Odds are you’re reading this during the work day. Whether that means you’re in an office setting, your own home or another specialized environment, you’re probably surrounded by things that help you get your work done. If a doctor tried to work in a lawyer’s office, it would be difficult because the right tools and equipment wouldn’t be available.

The same goes for graphic design. I can get my job done from just about anywhere thanks to my laptop and the internet. I often work from home, which can be a nice change of pace, but for the most part I spend my time in the office where I have my environment set up specifically the way I need it for designing.

Here are some of the key components of my design space, which as you’ll see, range from necessary to just for fun.


There are of course some designers who use a PC for their design work, but the majority of my designer friends would join me in saying Apple computers are the best for the type of work we do. There are few things more exciting for a designer than a new iMac, and bigger is usually better in this case. Sure, I could bring my laptop in and work on that, but if I have a choice between 15 inch Macbook Pro and 27 inch iMac with retina display, I’m choosing the desktop every time.


The printers in our office seem to sometimes have a mind of their own, but it’s great to have one nearby, especially when designs are meant for printed products. I like to print things out to get a better idea of size and color since screens can often be deceiving. My clients are often more comfortable giving feedback and marking up a printed sheet as opposed to trying to work with the comment features in Acrobat.

DeskBlog_PantonePantone Book:

Speaking of printing, this is a necessary tool for anyone who designs for print. There are a few different options, but once you find the right one your color book will take out all the guess work when you’re sending things to print. This is especially important in branding because the colors you chose will likely stick with the company for years to come, so you want to make sure they’re correct and consistent.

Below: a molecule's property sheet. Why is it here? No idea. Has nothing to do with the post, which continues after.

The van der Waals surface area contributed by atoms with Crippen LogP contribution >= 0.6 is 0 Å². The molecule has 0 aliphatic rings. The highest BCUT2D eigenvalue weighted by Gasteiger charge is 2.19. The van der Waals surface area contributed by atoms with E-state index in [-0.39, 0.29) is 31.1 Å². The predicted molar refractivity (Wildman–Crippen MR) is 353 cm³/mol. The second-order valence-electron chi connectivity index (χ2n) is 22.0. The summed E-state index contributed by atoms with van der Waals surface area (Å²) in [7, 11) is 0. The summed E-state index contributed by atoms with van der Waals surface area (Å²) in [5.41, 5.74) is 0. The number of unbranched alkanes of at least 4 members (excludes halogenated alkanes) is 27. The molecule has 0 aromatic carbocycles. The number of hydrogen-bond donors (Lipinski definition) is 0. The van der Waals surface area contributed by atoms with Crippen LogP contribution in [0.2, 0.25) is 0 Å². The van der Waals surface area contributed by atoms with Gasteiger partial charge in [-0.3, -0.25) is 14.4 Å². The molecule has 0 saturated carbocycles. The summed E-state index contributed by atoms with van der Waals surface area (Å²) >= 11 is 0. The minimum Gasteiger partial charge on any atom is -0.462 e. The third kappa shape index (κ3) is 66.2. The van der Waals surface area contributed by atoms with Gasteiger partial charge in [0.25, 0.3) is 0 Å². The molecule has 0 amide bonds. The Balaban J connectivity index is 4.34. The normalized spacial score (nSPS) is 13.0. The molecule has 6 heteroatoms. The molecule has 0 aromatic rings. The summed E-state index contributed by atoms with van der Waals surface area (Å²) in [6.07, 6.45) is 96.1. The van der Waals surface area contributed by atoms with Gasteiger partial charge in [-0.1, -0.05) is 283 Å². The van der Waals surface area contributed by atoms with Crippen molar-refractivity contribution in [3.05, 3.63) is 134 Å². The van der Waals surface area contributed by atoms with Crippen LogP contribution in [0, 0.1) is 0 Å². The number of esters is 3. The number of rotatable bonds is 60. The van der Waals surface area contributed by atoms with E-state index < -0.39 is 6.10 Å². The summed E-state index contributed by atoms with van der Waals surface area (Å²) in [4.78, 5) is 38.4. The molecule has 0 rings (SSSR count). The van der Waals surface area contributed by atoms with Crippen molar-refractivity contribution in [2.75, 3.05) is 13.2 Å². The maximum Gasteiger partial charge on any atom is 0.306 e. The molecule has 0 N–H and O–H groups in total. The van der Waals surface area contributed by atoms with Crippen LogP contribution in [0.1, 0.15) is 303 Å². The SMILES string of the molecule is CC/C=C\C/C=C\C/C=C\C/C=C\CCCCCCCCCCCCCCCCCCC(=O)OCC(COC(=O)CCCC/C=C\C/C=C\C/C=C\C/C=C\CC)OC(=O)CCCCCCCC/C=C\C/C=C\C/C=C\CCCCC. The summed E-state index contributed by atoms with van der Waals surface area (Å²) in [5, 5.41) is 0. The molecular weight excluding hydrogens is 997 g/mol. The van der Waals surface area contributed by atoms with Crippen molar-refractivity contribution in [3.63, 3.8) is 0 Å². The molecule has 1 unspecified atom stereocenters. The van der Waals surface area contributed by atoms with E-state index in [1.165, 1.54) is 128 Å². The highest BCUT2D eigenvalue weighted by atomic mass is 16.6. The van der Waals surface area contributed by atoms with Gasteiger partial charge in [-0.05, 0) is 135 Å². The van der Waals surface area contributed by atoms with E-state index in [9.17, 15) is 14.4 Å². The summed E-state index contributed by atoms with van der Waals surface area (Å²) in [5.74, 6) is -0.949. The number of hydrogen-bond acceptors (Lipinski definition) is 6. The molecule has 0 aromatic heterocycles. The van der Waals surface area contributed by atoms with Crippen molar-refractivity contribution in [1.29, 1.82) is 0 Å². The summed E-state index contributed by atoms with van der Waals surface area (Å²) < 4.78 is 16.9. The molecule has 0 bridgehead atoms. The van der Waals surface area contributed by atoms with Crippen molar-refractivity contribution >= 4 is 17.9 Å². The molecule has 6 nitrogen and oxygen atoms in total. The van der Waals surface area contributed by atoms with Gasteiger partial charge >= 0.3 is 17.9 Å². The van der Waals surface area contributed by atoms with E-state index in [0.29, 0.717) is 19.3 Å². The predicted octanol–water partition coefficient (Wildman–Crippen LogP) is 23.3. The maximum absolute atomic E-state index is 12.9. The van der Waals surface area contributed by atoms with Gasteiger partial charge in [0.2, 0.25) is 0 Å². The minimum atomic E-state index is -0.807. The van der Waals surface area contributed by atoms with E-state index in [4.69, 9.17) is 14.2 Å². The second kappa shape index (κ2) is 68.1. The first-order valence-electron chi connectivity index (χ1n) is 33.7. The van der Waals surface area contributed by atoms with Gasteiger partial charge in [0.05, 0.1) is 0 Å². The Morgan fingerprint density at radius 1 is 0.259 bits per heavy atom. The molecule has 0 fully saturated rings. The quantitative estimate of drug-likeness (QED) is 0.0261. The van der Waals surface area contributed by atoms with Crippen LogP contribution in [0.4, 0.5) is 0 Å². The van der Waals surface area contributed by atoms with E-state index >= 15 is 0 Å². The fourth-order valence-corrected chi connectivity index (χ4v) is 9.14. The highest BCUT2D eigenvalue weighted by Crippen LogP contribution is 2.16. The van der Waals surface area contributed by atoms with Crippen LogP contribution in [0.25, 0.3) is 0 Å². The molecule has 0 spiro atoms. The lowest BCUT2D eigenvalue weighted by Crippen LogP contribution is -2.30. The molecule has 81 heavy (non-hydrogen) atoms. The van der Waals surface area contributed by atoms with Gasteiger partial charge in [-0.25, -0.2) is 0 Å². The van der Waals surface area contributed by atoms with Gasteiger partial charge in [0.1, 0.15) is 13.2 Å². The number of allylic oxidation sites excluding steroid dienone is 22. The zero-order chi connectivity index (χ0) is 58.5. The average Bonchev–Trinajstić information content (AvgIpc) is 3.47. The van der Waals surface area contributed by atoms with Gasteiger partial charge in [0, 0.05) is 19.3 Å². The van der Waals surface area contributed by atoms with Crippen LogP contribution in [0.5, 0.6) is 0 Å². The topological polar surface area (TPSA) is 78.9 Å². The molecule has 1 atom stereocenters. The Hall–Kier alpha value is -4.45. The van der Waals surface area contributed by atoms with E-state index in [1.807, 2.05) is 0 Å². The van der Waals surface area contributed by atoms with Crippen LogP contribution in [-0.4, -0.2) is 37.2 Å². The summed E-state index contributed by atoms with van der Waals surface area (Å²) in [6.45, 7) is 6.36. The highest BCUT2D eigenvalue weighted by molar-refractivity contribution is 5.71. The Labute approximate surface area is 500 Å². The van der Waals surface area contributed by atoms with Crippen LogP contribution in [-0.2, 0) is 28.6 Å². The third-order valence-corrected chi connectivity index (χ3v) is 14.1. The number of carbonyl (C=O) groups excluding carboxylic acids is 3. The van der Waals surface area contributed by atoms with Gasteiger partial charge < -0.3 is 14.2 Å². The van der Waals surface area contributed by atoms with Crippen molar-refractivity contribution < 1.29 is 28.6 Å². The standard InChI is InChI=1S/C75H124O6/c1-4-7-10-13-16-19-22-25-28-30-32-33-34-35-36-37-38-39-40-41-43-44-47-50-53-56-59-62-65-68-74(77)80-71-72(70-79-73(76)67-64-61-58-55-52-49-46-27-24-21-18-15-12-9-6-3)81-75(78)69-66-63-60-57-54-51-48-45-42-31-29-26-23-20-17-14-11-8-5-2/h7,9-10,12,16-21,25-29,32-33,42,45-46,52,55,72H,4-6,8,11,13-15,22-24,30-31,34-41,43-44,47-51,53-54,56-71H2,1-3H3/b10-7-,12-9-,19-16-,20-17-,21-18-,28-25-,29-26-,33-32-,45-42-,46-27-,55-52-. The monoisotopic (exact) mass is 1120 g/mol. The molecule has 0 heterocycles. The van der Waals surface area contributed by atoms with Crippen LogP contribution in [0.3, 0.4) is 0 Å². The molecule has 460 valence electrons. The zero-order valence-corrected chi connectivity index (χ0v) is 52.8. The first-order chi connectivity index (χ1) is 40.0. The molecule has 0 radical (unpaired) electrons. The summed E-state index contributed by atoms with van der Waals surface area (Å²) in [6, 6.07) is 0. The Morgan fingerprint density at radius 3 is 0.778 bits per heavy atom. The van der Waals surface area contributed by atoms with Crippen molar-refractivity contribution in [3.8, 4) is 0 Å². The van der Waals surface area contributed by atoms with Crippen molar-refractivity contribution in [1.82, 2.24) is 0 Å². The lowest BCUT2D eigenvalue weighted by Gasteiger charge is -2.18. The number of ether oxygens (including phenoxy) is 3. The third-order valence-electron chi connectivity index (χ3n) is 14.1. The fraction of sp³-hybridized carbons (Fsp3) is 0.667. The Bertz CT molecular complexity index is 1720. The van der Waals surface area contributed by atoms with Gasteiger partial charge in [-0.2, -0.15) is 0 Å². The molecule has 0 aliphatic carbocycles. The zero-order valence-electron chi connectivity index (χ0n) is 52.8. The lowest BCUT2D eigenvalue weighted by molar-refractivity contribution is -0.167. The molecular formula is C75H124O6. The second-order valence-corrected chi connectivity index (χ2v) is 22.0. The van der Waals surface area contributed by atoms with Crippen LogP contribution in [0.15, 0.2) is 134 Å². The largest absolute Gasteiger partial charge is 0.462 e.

Like many designers, I need to draw some things out before I start working on the computer. Having something nearby to jot ideas down and make rough sketches for designs is crucial. Sure, Post-Its are nice, but they are tiny and I can tell you from experience they will get lost at the exact moment you really need to reference them.


So this is probably pretty common in most work environments, unless you’ve committed to going fully digital, but I still really like having a physical wall calendar. It’s easy for me to glance up at my large wall calendar and quickly count days until a deadline, or go over a timeline with a client. I use Google Calendar to actually plan my schedule, but I don’t keep it open all the time, so a wall calendar is quicker and easier for me when I’m dealing with dates only.


I don’t care what you say, this is a necessity! Whether I’m working from home or in the office, there is probably a cat nearby, and by “nearby” I mean “sitting on my keyboard or in my lap.” Of course every office can’t have a cat, but we’re pretty laid-back and playful, and over time the cats have become a huge part of Roundpeg culture. There’s no excuse for being bored in our office, and if you’re feeling drained and need a break your options are popsicle break or cat break.


This is completely frivolous of course, but I’m most comfortable in a space that feels like me. You’ve probably seen glimpses of the bulletin boards on the wall behind me, and if not, just know they’re filled with funny (possibly inaccurate) quotes, pictures and drawings. My desk has no less than ten toys on it at any given point, and for that I have to thank old coworkers, Lorraine’s travels and the time an unnamed coworker’s mother smuggled Kinder Surprise eggs across the Canadian border. There’s a poster behind my desk of Andy Warhol’s hamburger print, which always makes people smile.

Regardless of what you do, you probably do it best in a space that has what you need and sometimes even what you want. The right surroundings can help streamline processes and create an environment where work is done efficiently and effectively. We ask potential candidates in interviews what their ideal workspace is, and while there’s no right or wrong answer, it’s always nice when someone has a good understanding of the kind of space that works best for them.